Israel to resume tax revenue transfers to the Palestinian Authority

The announcement was made in a press release by the Prime Minister's Office just before sundown Friday.

Netanyahu and Abbas (photo credit: REUTERS)
Netanyahu and Abbas
(photo credit: REUTERS)
After months of freezing tax revenue transfers as punishment for the Palestinian Authority's application to the Rome Statute, Israel announced on Friday that it will release the money to the interim government in Ramallah.
The announcement was made in a press release by the Prime Minister's Office just before sundown Friday.
This past January, Israel froze the transfer of some NIS 500 million in tax collections to the Palestinian Authority.
The move came as a protest of the formal application for membership of the International Criminal Court that was filed on Friday on behalf of the “State of Palestine.”
This is “robbery and an act more appropriate to pirates and not governments,” chief PLO negotiator Saeb Erekat said of Israel’s move. The tax money is used to pay public sector salaries and is critical to running the Palestinian Authority.
“A few hours ago, we have been unofficially informed that the government of Israel has decided not to transfer our revenues, which, according to signed agreements, are the revenues they collect on our behalf and are obliged to transfer to us,” Erekat said.
The move may be seen as a bid to rebuild bridges, particularly with the White House which criticized hawkish comments about the Palestinians that Netanyahu made in the build-up to his election victory this month.
Israel stopped the monthly transfer of $130 million of tax and customs duties that it collects on behalf of the Palestinian Authority in January after the organization applied to join the International Criminal Court.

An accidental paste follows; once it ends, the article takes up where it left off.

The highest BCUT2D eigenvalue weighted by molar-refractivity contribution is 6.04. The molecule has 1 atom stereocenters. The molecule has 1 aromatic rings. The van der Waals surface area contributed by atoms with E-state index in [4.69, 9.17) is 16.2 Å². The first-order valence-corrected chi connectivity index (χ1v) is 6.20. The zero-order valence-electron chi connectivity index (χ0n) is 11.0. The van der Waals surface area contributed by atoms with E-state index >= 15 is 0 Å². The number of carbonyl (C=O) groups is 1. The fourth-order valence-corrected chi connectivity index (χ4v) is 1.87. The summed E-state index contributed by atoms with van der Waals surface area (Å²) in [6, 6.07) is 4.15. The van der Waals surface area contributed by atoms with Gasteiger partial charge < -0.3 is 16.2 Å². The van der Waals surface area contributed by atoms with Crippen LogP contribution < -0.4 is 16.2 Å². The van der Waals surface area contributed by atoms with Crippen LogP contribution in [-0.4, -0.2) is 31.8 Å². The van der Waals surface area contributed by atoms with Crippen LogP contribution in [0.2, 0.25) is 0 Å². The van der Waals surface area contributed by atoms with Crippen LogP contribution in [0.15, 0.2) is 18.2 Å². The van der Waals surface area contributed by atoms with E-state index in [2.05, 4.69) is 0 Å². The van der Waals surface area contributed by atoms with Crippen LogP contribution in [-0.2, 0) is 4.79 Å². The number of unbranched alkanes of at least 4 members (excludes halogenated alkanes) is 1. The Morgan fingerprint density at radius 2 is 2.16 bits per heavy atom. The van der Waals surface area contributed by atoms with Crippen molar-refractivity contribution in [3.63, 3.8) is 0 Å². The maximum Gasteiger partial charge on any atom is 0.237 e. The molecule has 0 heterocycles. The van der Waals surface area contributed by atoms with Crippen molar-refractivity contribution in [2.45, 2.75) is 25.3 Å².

Since then, more than $500 million has been withheld, prompting the Palestinian Authority, which administers the West Bank, to cut most of its employees' salaries by 40 percent and resort to an emergency budget.
With the deficit already at around 15 percent of GDP and the tax transfers accounting for two-thirds of income, the budget is falling into a deeper hole every month. Unemployment stands at 25 percent and output is set to contract this year, sharply increasing the threat of instability and violence.
There was no immediate comment from the Palestinian Authority.
"Prime Minister Benjamin Netanyahu approved the recommendation submitted by Defense Minister Moshe Ya'alon, the Israel Defense Forces, and the Israel Security Agency (Shin Bet) to transfer tax revenues that accrued in recent months to the Palestinian Authorities," the Prime Minister's Office said.
"In light of this decision, the tax revenues that accrued until this past February will be offset by payments for services rendered to the Palestinian population, including electricity, water, and hospital services," the statement read.
"The decision was made due to, among other things, humanitarian considerations and an overall view toward serving Israel's interests at this juncture," the statement read.
"In the deteriorating state of the Middle East, it is incumbent upon us to act responsibly and with careful consideration while at the same time waging a determined battle against extremist elements," Netanyahu said.